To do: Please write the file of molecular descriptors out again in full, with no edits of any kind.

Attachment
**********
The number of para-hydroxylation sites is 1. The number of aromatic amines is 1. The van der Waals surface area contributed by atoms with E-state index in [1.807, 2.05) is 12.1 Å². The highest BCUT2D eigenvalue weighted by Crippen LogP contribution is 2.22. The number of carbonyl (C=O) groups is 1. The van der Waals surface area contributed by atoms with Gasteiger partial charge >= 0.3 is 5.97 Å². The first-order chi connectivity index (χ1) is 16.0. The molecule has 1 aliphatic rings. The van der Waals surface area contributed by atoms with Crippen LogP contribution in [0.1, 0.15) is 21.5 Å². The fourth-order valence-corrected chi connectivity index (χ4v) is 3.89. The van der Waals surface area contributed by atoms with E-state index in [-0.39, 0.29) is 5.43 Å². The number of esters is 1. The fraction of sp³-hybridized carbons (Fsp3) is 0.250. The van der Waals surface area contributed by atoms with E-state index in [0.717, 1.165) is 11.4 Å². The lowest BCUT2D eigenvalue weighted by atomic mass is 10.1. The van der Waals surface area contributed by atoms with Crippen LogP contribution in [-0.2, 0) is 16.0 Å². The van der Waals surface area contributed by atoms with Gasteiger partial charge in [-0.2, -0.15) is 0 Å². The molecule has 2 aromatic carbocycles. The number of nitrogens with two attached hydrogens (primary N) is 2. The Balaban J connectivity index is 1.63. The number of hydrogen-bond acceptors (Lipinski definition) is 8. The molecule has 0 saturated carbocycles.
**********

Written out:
The number of para-hydroxylation sites is 1. The number of aromatic amines is 1. The van der Waals surface area contributed by atoms with E-state index in [1.807, 2.05) is 12.1 Å². The highest BCUT2D eigenvalue weighted by Crippen LogP contribution is 2.22. The number of carbonyl (C=O) groups is 1. The van der Waals surface area contributed by atoms with Gasteiger partial charge >= 0.3 is 5.97 Å². The first-order chi connectivity index (χ1) is 16.0. The molecule has 1 aliphatic rings. The van der Waals surface area contributed by atoms with Crippen LogP contribution in [0.1, 0.15) is 21.5 Å². The fourth-order valence-corrected chi connectivity index (χ4v) is 3.89. The van der Waals surface area contributed by atoms with E-state index in [-0.39, 0.29) is 5.43 Å². The number of esters is 1. The fraction of sp³-hybridized carbons (Fsp3) is 0.250. The van der Waals surface area contributed by atoms with E-state index in [0.717, 1.165) is 11.4 Å². The lowest BCUT2D eigenvalue weighted by atomic mass is 10.1. The van der Waals surface area contributed by atoms with Crippen LogP contribution in [-0.2, 0) is 16.0 Å². The van der Waals surface area contributed by atoms with Gasteiger partial charge in [-0.2, -0.15) is 0 Å². The molecule has 2 aromatic carbocycles. The number of nitrogens with two attached hydrogens (primary N) is 2. The Balaban J connectivity index is 1.63. The number of hydrogen-bond acceptors (Lipinski definition) is 8. The molecule has 0 saturated carbocycles.